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This book offers a new interpretation of the transformation of French economic policymaking and state-society relations over the past twenty-five years. In so doing, it challenges widely held views about the preconditions for state leadership and for a vibrant civil society.
France has long been characterized as a statist or dirigiste political economy, with state strength predicated on autonomy from a weak and divided civil society. Jonah Levy shows that this disdain for societal and local institutions has come back to haunt French officials--what he terms Tocqueville's revenge. The absence of societal partners undermined the operation of dirigiste policymaking in the 1970s and early 1980s and has made it difficult to forge alternative forms of economic coordination in the post-dirigiste period.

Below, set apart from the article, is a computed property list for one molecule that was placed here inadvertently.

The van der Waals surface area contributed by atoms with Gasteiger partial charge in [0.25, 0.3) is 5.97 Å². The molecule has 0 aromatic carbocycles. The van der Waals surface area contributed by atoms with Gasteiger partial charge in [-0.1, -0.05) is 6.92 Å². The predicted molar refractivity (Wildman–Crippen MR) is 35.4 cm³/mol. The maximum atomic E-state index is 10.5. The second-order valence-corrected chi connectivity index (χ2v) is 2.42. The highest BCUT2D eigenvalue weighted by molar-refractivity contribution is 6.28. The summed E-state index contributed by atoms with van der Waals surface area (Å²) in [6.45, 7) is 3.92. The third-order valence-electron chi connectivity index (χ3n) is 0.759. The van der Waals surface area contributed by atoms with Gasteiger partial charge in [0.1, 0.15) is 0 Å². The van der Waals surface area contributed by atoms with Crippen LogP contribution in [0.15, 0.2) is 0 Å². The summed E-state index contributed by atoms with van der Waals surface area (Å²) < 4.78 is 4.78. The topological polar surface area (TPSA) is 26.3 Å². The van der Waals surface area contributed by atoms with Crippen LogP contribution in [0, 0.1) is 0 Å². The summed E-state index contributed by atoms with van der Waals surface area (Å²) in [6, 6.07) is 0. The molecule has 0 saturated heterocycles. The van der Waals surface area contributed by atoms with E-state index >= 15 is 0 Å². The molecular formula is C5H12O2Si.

Levy argues that just as the French state has been weakened by an absence of societal and local partners, French civil society has been weakened by the absence of a supportive state. In the 1980s, French authorities invited societal and local institutions to relay state intervention, but did little to cultivate their economic capacities. Taking the dirigiste state out of the French economy did not suffice to bring civil society back in, however. The broader lesson is that revitalizing civil society requires an active, empowering state, as opposed to an absent or indifferent state.
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